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posted by NCommander on Wednesday April 02 2014, @07:11PM   Printer-friendly
from the I-remember-Applesoft-BASIC dept.

An article was recently published that looks at evaluating First Programming Languages (FPL) the language to use for an introductory course of programming.

An existing issue is that formally assessing a programming language isn't really defined, with a lot of evidence being anecdotal. The proposed evaluation framework looks at technical and environmental feature sets. "The technical feature set covers the language theoretical aspects, whereas, the environmental feature set helps evaluating the external factors." These feature sets are covered in table 2 of the article (link to PDF) and consist of the following:

Technical Features

  • High Level
  • Orthogonality
  • Strongly Typed
  • Enforceability of Good Habits
  • Security
  • Feature Uniformity
  • Less Effort for writing simple programs

Environmental Features

  • Demand in Industry
  • Contemporary Features
  • Easy Transition
  • Readable Syntax
  • Quality Coding
  • User Friendly Integrated Development Environment

The article explains each of these points in details, and gives each of the languages being evaluated a rating based on this explanation, followed by a detailed explanation of how the scores of each rating can be compared this includes allowing an evaluator to weigh certain criteria they deem important against the others. As this is for choosing a language to teach someone to program with, different places will have different reasons and goals, so would want to weight things differently.

As the default weight settings do not conform to the original popularity index of the languages, so there should be a different weighting criterion. However, it is very hard to come up with a generic and correct weighting criterion. Therefore, the scoring function should be customizable and the user should be able to tune the weight of each feature based on her preferences. As an example, consider the fact that Ada holds 3rd position in overall scoring, but is not being considered among highly used FPLs as of now.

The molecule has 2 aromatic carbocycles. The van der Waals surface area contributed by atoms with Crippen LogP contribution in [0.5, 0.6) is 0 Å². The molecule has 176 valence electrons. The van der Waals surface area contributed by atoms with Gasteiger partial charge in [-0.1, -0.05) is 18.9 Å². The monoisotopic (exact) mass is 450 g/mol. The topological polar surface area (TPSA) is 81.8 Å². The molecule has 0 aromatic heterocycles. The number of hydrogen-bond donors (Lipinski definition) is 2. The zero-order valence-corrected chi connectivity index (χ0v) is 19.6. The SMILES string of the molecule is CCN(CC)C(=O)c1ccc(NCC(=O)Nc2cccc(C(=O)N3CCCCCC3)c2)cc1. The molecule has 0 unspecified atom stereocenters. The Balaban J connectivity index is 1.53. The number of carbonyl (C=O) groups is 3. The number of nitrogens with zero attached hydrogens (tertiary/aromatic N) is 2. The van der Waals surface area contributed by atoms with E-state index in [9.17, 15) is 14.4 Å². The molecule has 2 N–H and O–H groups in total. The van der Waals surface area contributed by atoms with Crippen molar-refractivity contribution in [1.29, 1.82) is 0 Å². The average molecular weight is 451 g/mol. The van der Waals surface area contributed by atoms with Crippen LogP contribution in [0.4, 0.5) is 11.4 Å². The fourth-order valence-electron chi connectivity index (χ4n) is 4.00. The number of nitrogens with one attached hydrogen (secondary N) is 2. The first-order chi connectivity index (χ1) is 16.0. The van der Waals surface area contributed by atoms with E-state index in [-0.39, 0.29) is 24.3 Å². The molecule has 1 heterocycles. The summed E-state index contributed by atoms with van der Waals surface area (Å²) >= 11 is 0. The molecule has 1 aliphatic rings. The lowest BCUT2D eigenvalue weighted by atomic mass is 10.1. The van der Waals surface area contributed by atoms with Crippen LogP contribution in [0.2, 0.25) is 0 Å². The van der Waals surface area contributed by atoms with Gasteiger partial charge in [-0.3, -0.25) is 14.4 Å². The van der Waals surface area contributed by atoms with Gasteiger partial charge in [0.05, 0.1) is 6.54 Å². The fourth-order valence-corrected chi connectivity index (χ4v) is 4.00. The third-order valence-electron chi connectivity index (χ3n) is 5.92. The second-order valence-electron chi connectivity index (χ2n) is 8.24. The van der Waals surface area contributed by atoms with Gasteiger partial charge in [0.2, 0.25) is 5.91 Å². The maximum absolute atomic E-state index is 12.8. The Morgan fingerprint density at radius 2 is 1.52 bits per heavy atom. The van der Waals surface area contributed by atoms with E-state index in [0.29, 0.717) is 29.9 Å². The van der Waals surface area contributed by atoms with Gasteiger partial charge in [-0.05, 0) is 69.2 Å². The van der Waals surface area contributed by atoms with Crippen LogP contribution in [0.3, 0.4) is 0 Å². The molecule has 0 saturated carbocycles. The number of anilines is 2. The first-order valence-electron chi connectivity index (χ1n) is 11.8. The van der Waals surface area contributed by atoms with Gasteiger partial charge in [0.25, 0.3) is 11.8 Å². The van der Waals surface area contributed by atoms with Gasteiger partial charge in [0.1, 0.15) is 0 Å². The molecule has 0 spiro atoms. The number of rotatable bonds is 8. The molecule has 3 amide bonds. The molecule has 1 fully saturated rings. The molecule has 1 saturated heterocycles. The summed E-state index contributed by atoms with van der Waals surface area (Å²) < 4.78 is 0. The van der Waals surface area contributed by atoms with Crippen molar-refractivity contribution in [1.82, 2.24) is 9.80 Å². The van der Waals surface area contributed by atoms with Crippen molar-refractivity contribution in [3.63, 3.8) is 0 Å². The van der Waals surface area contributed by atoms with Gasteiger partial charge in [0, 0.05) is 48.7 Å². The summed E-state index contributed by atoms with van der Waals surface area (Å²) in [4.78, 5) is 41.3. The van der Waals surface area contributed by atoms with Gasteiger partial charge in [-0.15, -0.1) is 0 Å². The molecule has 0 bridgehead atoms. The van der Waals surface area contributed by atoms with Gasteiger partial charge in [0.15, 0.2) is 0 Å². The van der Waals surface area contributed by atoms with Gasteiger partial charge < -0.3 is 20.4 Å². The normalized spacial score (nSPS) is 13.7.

NCommander adds: lhsi was kind enough to include a summary of the results. I looked through the paper and it seems like a fairly interesting read.

Using the default weighting, the top five First Programming Languages evaluated are as follows:

  1. Python
  2. Java
  3. Pascal
  4. Ada
  5. Modula-2


  1. Java
  2. Ada
  3. Python
  4. C#
  5. C++


  1. Java
  2. Python
  3. Ada
  4. C#
  5. Modula-2
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  • (Score: 2) by prospectacle on Wednesday April 02 2014, @11:51PM

    by prospectacle (3422) on Wednesday April 02 2014, @11:51PM (#25254) Journal

    It would be far more useful (and probably faster and easier, after a few weeks) to learn three or four very different languages, at the same time.

    First write and run "hello world" in each one. Then progress to a more complicated program (e.g. taking input, doing an operation on that input, presenting some output), again writing the same program in each language. Then gradually increase complexity until the many differences (and commonalities) between the languages become clear.

    This has numerous benefits that cannot be attained easily by learning any single language, such as:
    - Thinking about the algorithm as distinct from the implementation language.
    - Understanding each language better in itself, by seeing how it differs from others.
    - Learning how to choose the right tool for the job by learning what each language is good at.
    - Being better prepared to learn any other languages.

    I would suggest:
    - c++
    - python
    - javascript

    These languages are all free and popular, and you would learn a wide variety of:
    - Environments (compiled to machine code, command-line interpreter, host-environment (web browser))
    - Object models (classes, prototypes)
    - Typing (strong typing, duck-typing, no (or implict) typing)
    - Areas of usefulness (faster/close to hardware, application and scripting, user interface manipulation).

    In addition, each of these can be easily written with just a text editor and an easy to obtain compiler or interpreter.

    If you can learn these three, it would be fairly easy to learn almost any other language. They're also useful and in demand, in themselves.

    If a plan isn't flexible it isn't realistic
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  • (Score: 2) by hybristic on Thursday April 03 2014, @04:37PM

    by hybristic (10) on Thursday April 03 2014, @04:37PM (#25675) Journal

    There is a fairly decent book called Seven Languages in Seven Weeks that uses a similar logic, and I think its very effective. I think the book approaches it a bit better though. You don't really do 7 "hello world" programs, what the author has you do is take a moment to learn the syntax, and then he has you build a completely different program with each language that highlights the power of that specific language. I think this is more effective, as it helps you understand different methods of programming, different ways to approach problems, and understand that each language is built for a purpose. The book teaches you Ruby, Io, Prolog, Scala, Erlang, Clojure, and Haskell, and he details why hes teaching each one. Seven Languages in Seven Weeks []